An Old Crop Gets a New Life
See how artist Fernando Laposse transforms corn husks into art.
Oct 31, 2023
Design can play an important role in giving new life to community traditions. The work of Fernando Laposse—currently featured in the exhibition Life Cycles: The Materials of Contemporary Design—is a vivid example, dedicated as it is to reviving and preserving the ecosystem of ancestral grains while also bolstering economic stability in Mexico’s Indigenous communities. His journey began in childhood, when he spent summers in Tonahuixtla, a village in the southwestern Mexican state of Puebla. It was there that he first encountered the Mixtec community and their heirloom corn–farming practices. After completing his studies in product design at Central Saint Martins in London, he returned to Tonahuixtla only to find that the Mixtec people had left. They were searching for new work opportunities, displaced by the onslaught of industrial corn production that had taken over Mexican agriculture and territory after the signing of the North American Free Trade Agreement (NAFTA) in 1994. New, intensive extraction practices had made the land useless for traditional farming due to soil degradation and the loss of ancient seeds. In a country that adopted the slogan in maíz, no hay país (“without corn, there is no country”), corn is found in more than 80% of recipes and is not only a crucial source of nutrition but also a repository of the nation’s culture. Laposse embarked on a mission to reintroduce native seeds to the village and bring traditional agricultural practices back to life by developing Totomoxtle, meaning “corn husks” in native language. The material, crafted indeed from leftover corn husks collected during the harvest, is transformed by the locals into an attractive and versatile veneer inspired by traditional woodworking marquetry, adding an important step in the goal of a circular cycle system of production––of economy and culture.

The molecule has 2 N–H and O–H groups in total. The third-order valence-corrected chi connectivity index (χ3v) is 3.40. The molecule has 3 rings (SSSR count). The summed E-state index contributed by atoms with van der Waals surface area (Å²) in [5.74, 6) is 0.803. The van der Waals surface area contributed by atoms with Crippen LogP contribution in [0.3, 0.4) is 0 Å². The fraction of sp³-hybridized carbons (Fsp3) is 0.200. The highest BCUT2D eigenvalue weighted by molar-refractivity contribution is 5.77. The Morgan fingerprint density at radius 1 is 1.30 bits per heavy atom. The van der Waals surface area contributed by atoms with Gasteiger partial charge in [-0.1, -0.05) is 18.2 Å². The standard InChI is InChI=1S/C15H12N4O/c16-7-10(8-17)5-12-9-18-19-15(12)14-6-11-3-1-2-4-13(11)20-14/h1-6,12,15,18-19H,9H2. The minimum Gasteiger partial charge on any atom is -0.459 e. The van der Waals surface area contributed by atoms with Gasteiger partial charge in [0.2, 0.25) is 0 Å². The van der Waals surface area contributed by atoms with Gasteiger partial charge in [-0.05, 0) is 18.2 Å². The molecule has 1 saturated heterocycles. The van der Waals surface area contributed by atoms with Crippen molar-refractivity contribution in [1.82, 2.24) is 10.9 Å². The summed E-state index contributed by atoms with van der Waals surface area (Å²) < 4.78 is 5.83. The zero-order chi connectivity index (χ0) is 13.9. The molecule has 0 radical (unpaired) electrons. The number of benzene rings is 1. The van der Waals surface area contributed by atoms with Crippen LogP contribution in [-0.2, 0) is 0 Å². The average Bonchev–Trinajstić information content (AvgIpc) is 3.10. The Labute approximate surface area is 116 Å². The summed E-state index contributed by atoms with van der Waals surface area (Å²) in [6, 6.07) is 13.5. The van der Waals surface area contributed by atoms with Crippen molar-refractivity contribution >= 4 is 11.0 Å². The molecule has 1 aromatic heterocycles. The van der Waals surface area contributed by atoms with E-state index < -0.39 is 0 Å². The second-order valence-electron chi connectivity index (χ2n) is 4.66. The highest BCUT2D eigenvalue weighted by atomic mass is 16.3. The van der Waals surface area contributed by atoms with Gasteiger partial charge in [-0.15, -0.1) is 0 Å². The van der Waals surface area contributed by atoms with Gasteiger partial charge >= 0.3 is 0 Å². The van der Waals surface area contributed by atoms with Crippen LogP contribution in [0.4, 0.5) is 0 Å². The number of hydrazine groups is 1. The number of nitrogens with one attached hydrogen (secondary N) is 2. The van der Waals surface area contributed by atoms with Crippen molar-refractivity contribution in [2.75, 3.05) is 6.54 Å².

Recently, MoMA associate educator Arlette Hernandez interviewed Laposse to talk about the importance of Mexican corn and how he’s using corn husks as a new, self-sustaining material.
—Paola Antonelli, Senior Curator, Department of Architecture and Design, and Director, Research and Development
Life Cycles: The Materials of Contemporary Design is on view at MoMA Through July 7, 2024.
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